Assembly: PresentationCore (in PresentationCore.dll)
|KeyEventArgs(KeyboardDevice, PresentationSource, Int32, Key)|
Initializes a new instance of theclass.
Gets the key that is part of dead key composition to create a single combined character.
Gets the input device that initiated this event.(Inherited from InputEventArgs.)
Gets the keyboard key referenced by the event, if the key will be processed by an Input Method Editor (IME).
Gets the input source that provided this input.
Gets a value that indicates whether the key referenced by the event is in the down state.
Gets a value that indicates whether the keyboard key referenced by the event is a repeated key.
Gets a value that indicates whether the key referenced by the event is in the toggled state.
Gets a value that indicates whether the key referenced by the event is in the up state.
Gets the keyboard key associated with the event.
Gets the keyboard device associated with the input event. (Inherited from KeyboardEventArgs.)
Gets the state of the keyboard key associated with this event.
Gets or sets a reference to the object that raised the event. (Inherited from RoutedEventArgs.)
Gets the keyboard key referenced by the event, if the key will be processed by the system.
Gets the time when this event occurred. (Inherited from InputEventArgs.)
Determines whether the specified object is equal to the current object.(Inherited from Object.)
Allows an object to try to free resources and perform other cleanup operations before it is reclaimed by garbage collection.(Inherited from Object.)
Serves as the default hash function. (Inherited from Object.)
Invokes event handlers in a type-specific way, which can increase event system efficiency.(Overrides KeyboardEventArgs.InvokeEventHandler(Delegate, Object).)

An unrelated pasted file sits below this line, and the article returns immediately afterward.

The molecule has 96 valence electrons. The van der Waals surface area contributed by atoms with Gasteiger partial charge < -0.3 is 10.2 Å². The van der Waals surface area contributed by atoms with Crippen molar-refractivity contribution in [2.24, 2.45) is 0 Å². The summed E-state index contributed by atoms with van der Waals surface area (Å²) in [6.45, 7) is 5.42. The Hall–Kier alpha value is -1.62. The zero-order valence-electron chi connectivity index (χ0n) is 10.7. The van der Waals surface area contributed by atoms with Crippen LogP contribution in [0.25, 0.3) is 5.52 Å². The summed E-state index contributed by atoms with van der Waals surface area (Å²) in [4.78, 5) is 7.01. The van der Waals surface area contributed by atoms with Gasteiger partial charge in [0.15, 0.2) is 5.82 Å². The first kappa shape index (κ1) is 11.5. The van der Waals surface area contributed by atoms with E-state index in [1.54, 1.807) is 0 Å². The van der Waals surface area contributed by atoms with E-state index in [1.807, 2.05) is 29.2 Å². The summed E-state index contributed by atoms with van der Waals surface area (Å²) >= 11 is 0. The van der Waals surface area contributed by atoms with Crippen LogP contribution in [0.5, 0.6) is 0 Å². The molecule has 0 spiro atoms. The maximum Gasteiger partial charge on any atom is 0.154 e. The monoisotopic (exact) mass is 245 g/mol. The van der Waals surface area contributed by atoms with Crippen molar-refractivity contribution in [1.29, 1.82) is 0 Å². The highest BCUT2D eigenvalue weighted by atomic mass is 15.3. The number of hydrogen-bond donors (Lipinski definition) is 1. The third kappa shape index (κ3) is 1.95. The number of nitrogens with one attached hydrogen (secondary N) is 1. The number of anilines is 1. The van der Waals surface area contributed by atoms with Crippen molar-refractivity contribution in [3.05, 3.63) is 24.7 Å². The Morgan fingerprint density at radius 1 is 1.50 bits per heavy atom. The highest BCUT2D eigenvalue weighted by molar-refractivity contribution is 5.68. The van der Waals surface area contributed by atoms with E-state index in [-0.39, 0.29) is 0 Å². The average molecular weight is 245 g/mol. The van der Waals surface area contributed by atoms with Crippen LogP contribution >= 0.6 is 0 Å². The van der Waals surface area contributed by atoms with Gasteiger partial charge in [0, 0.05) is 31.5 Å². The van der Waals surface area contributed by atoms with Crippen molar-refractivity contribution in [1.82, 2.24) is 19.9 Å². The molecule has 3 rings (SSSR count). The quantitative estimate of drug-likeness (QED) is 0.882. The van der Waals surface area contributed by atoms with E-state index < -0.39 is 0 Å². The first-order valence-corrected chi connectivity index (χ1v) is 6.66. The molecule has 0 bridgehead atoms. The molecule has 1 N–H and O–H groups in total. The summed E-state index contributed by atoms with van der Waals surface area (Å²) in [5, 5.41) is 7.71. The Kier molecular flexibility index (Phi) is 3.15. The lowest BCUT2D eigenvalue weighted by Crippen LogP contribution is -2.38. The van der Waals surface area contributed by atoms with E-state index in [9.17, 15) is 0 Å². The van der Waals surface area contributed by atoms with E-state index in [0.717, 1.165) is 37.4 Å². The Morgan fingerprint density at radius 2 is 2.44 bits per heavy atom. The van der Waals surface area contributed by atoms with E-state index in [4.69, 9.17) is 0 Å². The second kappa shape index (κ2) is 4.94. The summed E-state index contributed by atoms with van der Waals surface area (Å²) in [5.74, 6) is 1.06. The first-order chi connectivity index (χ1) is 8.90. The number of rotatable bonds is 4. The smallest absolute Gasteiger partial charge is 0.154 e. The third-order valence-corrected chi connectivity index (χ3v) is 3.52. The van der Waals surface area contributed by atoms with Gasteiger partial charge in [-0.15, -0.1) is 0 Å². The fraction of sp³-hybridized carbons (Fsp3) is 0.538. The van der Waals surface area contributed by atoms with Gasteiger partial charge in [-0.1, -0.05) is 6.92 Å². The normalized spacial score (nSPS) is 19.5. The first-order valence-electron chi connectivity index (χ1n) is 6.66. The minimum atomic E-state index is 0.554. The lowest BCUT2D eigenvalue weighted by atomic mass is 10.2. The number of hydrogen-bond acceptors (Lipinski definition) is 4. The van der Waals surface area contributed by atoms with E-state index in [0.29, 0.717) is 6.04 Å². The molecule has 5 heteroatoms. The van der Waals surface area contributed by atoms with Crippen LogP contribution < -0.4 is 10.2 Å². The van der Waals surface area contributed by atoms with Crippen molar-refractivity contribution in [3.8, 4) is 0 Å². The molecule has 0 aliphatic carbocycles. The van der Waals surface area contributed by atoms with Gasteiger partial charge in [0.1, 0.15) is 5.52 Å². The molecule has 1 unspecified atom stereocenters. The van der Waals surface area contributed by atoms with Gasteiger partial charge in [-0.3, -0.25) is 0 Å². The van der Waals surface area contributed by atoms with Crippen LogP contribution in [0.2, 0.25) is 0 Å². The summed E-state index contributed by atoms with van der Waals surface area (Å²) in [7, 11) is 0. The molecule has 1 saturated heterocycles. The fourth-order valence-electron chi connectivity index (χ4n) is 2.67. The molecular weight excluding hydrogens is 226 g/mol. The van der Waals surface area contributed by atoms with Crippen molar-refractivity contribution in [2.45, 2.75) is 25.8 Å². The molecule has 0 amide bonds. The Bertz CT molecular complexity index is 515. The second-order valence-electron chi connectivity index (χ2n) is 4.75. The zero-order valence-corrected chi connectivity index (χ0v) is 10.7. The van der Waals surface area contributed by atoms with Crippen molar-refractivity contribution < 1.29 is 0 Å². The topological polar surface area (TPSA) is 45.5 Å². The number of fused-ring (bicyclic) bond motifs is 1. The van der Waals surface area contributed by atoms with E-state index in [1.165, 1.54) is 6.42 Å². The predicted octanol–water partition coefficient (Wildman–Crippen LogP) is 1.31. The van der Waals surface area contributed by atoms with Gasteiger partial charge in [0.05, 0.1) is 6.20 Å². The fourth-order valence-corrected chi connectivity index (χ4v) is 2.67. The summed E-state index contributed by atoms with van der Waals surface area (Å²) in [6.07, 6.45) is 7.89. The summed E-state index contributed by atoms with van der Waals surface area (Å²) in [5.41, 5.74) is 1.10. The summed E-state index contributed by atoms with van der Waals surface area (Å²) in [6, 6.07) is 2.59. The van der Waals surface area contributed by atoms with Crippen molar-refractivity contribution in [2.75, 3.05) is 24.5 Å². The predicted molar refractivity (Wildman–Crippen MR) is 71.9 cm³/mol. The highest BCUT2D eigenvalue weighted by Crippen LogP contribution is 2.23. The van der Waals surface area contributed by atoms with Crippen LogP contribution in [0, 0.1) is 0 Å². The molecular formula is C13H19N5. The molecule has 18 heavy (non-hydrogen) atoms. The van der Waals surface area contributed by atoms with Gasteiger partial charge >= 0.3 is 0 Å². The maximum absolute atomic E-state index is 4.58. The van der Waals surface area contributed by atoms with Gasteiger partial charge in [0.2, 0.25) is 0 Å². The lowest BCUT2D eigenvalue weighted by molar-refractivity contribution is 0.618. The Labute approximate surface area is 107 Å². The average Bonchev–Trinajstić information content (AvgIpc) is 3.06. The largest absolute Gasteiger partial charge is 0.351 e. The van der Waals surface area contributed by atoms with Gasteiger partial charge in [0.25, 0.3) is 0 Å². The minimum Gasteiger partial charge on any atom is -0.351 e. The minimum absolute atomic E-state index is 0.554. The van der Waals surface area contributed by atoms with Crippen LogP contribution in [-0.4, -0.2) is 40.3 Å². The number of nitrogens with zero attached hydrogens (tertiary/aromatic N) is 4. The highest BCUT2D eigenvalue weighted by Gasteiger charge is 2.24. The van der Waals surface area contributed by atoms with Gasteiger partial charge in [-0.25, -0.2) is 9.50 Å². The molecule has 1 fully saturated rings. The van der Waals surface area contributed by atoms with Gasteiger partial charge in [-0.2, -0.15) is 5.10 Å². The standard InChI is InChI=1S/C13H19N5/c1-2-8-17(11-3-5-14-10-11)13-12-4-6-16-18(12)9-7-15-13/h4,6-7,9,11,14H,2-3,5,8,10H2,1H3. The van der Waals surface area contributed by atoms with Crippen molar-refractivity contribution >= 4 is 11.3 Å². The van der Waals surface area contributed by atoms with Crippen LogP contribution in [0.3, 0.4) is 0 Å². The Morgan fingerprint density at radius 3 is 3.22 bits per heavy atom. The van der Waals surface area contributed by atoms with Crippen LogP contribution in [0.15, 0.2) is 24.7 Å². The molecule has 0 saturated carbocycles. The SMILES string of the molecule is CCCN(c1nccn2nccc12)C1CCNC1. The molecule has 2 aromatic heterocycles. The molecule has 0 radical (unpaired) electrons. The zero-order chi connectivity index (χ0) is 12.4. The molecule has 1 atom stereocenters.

Returns a string that represents the current object.(Inherited from Object.)
This event data class is used with the following attached events:
This event data class is also used with the following routed events on base elements. These routed events forward the previously listed attached events to make them more accessible to the general element model in WPF.
The attached events and the base element routed events share their event data, and the bubbling and tunneling versions of the routed events also share event data. This can affect the handled characteristics of the event as it travels the event route. For details, see Input Overview.
A key can be in both the up and toggled states or the down and toggled states. For this reason, determining whether a key is up or down is not as simple as checking the KeyStates value as a numeric value. Instead, you should check the value by treating it as a flag enumeration. Use an AND comparison of the first bit. Alternatively, use the helper properties IsUp, IsDown, and IsToggled to determine whether a given key is up, down, or toggled.
Available since 3.0
Available since 2.0
Windows Phone Silverlight
Available since 7.0
Any public static (Shared in Visual Basic) members of this type are thread safe. Any instance members are not guaranteed to be thread safe.